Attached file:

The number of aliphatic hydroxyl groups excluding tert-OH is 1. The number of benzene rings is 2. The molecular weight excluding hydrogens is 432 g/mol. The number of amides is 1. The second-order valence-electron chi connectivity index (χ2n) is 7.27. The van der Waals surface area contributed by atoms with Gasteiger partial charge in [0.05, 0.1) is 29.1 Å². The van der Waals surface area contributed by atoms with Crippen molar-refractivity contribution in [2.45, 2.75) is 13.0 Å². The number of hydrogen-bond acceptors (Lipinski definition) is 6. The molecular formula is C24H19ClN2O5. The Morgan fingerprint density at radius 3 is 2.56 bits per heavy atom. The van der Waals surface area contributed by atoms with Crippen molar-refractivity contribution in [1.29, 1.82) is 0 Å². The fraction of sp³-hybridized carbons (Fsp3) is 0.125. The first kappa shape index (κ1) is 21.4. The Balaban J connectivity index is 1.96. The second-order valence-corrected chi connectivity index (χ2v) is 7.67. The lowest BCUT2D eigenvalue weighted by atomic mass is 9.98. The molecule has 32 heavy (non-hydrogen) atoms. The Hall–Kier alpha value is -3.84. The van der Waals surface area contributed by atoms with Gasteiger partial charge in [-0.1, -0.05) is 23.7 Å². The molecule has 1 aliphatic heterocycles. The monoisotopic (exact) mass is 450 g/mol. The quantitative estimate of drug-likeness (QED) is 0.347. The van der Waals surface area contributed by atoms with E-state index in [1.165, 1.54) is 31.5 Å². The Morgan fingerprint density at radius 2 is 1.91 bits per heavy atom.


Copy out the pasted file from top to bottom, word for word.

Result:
The number of aliphatic hydroxyl groups excluding tert-OH is 1. The number of benzene rings is 2. The molecular weight excluding hydrogens is 432 g/mol. The number of amides is 1. The second-order valence-electron chi connectivity index (χ2n) is 7.27. The van der Waals surface area contributed by atoms with Gasteiger partial charge in [0.05, 0.1) is 29.1 Å². The van der Waals surface area contributed by atoms with Crippen molar-refractivity contribution in [2.45, 2.75) is 13.0 Å². The number of hydrogen-bond acceptors (Lipinski definition) is 6. The molecular formula is C24H19ClN2O5. The Morgan fingerprint density at radius 3 is 2.56 bits per heavy atom. The van der Waals surface area contributed by atoms with Crippen molar-refractivity contribution in [1.29, 1.82) is 0 Å². The fraction of sp³-hybridized carbons (Fsp3) is 0.125. The first kappa shape index (κ1) is 21.4. The Balaban J connectivity index is 1.96. The second-order valence-corrected chi connectivity index (χ2v) is 7.67. The lowest BCUT2D eigenvalue weighted by atomic mass is 9.98. The molecule has 32 heavy (non-hydrogen) atoms. The Hall–Kier alpha value is -3.84. The van der Waals surface area contributed by atoms with Gasteiger partial charge in [-0.1, -0.05) is 23.7 Å². The molecule has 1 aliphatic heterocycles. The monoisotopic (exact) mass is 450 g/mol. The quantitative estimate of drug-likeness (QED) is 0.347. The van der Waals surface area contributed by atoms with E-state index in [1.165, 1.54) is 31.5 Å². The Morgan fingerprint density at radius 2 is 1.91 bits per heavy atom.